Permanent fillers use synthetic materials and complications may appear years later and are often long-lasting. These include nodules, granuloma formation, migration of the implant, persistent erythema or redness, pain, infections and chronic inflammatory reactions asymmetry and disfigurement. Removal is difficult as these implants often have migrated and infiltrated into the surrounding facial tissue. Often the patient will need to have either a magnetic resonance imaging (MRI) or computed tomography (CT) scan to correctly locate all of the implant.4,11 

Surgical removal can pose several problems for the patient; the prospect of multiple procedures, scarring, and nerve damage as well as worries about who will pay for the procedure. 

Some patients have tried to get NHS funding by applying for Individual Funding Requests (IFR) the criteria are very stringent so funding is often refused. 

Granuloma is often used inaccurately when the term nodules should be used. The term granulomas can be used after the nodule has been surgically excised sent to a pathology lab specially stained and looked at under a microscope for a definitive diagnosis.

A foreign body granuloma is a collection of immune cells called macrophages which form when the immune system attempts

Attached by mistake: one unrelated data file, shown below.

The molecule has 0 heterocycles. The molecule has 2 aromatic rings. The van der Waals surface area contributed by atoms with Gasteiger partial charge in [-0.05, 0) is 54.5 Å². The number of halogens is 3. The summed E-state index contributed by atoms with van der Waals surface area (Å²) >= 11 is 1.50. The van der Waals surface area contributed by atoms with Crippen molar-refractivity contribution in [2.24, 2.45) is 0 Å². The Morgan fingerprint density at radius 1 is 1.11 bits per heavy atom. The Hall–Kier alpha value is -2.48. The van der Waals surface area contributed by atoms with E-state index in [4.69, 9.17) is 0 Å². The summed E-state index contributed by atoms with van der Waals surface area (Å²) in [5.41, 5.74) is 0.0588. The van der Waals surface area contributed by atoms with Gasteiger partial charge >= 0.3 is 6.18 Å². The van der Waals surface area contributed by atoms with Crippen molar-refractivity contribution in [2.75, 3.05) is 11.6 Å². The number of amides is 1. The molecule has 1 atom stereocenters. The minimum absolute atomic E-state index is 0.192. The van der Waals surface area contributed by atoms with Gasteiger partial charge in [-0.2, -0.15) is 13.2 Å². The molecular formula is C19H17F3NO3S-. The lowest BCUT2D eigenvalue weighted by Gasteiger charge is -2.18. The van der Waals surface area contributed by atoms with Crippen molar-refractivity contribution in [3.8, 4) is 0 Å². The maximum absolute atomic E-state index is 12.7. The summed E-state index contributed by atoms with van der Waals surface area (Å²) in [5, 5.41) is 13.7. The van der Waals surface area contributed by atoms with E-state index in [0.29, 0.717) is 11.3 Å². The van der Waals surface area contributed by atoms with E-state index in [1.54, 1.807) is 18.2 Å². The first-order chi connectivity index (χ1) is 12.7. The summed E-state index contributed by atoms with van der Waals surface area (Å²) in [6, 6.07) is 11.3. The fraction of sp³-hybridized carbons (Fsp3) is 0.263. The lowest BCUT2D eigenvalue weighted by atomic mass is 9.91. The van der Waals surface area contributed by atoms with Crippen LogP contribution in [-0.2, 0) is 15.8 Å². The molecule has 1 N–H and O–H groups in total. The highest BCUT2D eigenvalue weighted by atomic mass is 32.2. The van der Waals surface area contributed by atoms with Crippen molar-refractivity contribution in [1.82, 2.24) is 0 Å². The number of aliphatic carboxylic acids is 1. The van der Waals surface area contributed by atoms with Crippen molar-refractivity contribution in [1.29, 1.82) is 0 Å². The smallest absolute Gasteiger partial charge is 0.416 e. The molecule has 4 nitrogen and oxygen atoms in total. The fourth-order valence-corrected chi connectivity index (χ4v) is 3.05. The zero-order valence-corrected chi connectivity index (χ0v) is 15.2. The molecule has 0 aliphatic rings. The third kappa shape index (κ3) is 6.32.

to isolate a substance it perceives as foreign but is unable to 

break it down so encapsulates it they are rare estimated at 0.01% and 1%.10,13



As patients have an increasing list of treatments available that can be used to perform more skilful facial contouring and address volume loss but maintain a natural looking result. All injectable dermal fillers have the potential to cause adverse reactions, to limit this risk certain things should be considered before treatment appropriate patient selection; taking a full medical history, fully informing the patient on the benefits as well as probable and possible adverse issues before consenting. It is important to understand the mechanism of action of the product being used and to recognise, diagnosis and treat adverse issues or complications as well as how to avoid them.

For patients seeking anti-ageing treatments it is imperative that they ask questions of the medical professional prior to them being treated. They should avoid being swayed financially as it is a medical procedure and not a bargain hunt. 

The BACN has developed a professional competency framework to help ongoing continuing development14  and 64% of BACN members are independent nurse prescribers

The BACN state when looking for or choosing cosmetic treatments that the points below are important to ensure journey as the patient is informed, safe and treated with consent and with realistic expectations of outcomes. Cosmetic nurses should:

Be Nursing and Midwifery Council (NMC) registered. 

Be a BACN member. 

Be honest and transparent with the information given.

Take pre and post photographs to record response to treatment.

Have a 'cooling off' period before commencing treatments.

Be ethical regarding the suitability of procedures and treatments offered taking into account the patient's budget and lifestyle. 

If a complication occurs as a direct or indirect result of a procedure, have protocols in place to manage accordingly, or a referral system to obtain the best possible advice or appropriate treatment.